In March 2004, a comedy of errors unfolded in the Mojave Desert. A million-dollar prize was on offer via the DARPA Grand Challenge for any self-driving car that could complete a 240km course. The best performer didn’t even make it 12km before coming off the road at a hairpin turn and getting stuck on an embankment. One of the 15 entrants managed to flip itself upside down itself before it even left the starting gate.

It’s amazing to think that, in barely more than a decade, we’ve gone from the Keystone Cops to self-driving cars safely navigating the streets of many cities. A big part of that story is the amazing power of simply setting a clear goal and attaching a prize to it. I remember how graduate students and professors on the MIT team became so engrossed in the DARPA Grand Challenge, they forgot to eat and sleep. Humans can be incredibly dedicated and successful when we have a target in mind.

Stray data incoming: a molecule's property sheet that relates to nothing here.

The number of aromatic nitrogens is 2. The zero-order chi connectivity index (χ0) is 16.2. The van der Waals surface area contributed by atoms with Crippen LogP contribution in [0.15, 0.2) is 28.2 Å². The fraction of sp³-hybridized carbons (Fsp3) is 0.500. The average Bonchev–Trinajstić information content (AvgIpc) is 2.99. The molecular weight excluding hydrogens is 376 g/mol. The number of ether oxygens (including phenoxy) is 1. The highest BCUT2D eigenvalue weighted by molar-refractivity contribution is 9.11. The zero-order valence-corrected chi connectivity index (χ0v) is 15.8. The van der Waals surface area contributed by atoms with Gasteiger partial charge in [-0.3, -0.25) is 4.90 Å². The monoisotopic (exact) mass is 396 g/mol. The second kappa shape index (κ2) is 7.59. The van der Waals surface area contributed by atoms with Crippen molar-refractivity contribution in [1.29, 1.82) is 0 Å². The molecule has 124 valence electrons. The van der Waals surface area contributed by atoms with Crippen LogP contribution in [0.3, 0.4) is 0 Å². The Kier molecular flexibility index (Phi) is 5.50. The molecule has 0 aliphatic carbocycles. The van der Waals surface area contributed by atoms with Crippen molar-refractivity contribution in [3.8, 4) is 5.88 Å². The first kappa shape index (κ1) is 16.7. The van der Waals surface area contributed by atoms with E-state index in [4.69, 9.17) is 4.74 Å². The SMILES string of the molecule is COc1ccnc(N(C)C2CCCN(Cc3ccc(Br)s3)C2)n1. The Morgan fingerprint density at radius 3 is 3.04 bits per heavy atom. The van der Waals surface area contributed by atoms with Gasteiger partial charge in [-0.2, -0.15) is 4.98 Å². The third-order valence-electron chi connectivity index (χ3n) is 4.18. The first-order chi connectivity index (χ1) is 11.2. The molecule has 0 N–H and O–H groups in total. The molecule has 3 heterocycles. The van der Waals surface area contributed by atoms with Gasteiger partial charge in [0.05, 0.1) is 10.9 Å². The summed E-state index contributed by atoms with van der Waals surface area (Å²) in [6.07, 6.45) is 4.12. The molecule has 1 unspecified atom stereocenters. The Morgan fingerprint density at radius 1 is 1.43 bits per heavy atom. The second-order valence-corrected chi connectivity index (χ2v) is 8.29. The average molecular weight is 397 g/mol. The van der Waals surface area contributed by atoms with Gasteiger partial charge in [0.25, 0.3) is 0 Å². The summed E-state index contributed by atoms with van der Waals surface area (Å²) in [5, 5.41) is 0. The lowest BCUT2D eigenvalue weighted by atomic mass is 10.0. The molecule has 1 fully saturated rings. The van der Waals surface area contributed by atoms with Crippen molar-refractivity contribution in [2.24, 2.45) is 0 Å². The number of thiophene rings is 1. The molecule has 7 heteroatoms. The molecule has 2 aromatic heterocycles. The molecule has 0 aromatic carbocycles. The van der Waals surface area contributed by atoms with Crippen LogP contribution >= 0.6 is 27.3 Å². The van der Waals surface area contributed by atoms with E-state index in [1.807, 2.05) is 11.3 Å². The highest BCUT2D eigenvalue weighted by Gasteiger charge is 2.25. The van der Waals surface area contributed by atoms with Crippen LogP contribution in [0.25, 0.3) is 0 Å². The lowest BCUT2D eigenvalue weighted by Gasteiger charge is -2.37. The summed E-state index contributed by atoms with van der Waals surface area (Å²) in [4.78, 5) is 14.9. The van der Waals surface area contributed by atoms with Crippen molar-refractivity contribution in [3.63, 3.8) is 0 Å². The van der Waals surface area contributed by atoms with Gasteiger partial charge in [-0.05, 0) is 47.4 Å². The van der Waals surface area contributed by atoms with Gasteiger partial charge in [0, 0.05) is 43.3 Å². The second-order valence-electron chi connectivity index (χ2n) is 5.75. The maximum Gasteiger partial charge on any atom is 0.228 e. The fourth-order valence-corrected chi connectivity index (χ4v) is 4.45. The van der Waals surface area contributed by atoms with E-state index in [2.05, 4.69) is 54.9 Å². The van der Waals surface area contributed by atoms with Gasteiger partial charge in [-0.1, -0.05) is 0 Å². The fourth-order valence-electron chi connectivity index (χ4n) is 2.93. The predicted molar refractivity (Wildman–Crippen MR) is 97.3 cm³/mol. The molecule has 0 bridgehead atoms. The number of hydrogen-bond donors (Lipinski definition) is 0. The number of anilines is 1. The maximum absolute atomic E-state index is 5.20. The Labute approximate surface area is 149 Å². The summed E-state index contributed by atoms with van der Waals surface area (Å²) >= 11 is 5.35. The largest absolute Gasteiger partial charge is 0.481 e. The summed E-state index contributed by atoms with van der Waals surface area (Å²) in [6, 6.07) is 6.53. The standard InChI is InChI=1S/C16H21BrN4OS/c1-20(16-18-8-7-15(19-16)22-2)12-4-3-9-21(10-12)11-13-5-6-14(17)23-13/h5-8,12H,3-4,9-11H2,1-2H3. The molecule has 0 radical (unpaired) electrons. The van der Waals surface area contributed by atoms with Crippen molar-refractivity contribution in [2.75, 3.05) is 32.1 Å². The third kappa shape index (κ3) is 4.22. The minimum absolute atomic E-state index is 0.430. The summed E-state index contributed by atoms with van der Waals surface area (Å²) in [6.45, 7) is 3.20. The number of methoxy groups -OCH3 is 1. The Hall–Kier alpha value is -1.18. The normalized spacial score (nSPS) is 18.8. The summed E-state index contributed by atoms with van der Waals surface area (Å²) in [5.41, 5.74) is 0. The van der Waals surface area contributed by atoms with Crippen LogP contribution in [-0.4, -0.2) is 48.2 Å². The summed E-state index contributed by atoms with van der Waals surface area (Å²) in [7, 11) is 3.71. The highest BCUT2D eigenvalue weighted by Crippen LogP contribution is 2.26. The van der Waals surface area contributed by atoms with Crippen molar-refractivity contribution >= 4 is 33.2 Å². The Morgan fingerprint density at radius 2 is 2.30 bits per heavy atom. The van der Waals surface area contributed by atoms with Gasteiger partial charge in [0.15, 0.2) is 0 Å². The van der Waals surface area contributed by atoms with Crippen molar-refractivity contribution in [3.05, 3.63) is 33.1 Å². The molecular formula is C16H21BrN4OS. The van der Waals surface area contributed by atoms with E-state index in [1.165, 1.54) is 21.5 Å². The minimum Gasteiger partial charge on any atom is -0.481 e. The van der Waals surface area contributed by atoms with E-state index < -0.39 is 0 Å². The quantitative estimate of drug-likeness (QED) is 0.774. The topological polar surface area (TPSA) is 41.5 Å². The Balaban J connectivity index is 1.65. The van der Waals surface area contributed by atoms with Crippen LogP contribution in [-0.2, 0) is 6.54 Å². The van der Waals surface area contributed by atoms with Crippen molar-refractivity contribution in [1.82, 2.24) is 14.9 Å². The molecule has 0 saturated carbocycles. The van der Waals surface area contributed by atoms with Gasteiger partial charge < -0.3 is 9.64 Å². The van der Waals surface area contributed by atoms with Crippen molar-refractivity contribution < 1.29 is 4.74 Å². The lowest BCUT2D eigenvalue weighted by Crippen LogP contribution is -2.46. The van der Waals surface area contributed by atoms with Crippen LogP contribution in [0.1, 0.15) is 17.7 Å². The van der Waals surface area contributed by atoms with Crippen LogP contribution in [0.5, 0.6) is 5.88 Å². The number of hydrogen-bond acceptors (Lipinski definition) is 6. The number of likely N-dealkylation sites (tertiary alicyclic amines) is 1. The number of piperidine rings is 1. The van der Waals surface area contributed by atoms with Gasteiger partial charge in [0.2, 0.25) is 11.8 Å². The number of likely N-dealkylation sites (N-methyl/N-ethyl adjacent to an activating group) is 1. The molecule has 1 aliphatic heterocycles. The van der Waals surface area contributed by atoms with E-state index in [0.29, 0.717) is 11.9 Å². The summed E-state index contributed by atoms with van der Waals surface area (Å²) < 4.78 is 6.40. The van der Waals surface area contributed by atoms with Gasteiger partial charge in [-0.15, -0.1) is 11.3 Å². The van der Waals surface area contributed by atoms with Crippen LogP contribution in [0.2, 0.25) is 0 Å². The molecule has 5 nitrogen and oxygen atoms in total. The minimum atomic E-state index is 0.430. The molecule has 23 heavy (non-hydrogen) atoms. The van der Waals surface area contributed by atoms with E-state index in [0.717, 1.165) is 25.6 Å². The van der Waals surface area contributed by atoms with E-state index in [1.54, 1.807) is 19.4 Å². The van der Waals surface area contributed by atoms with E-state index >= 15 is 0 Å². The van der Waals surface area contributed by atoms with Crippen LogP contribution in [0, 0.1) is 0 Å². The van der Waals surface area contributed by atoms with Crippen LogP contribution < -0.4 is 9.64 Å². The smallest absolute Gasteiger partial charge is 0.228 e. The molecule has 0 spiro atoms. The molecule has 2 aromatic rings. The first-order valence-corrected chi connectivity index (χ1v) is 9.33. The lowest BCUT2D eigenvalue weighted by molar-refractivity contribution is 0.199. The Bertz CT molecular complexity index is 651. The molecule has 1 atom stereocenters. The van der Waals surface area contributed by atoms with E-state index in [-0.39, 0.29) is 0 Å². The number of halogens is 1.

Today, the main conversation about self-driving cars is not about technological feasibility, but societal impacts and industrial transformation: How difficult will it be for the taxi drivers and truckers who’ll lose their jobs to find another way of making a living? How will the industry change if we stop thinking about cars as things we own continuously but only use 5% of the time, and start seeing them as an on-demand service? How much can we reduce accidents, pollution and congestion?

The same conversations are happening about all kinds of automation. I meet optimists who say: “Erik, there’s no need to worry. Technology will make life better for everyone, like it always has in the past.” I meet pessimists who say: “Erik, there’s no point in fighting it. Humans won’t be able to keep up with what the next wave of machine capabilities. We’re heading for a world of mass unemployment and extreme inequality.”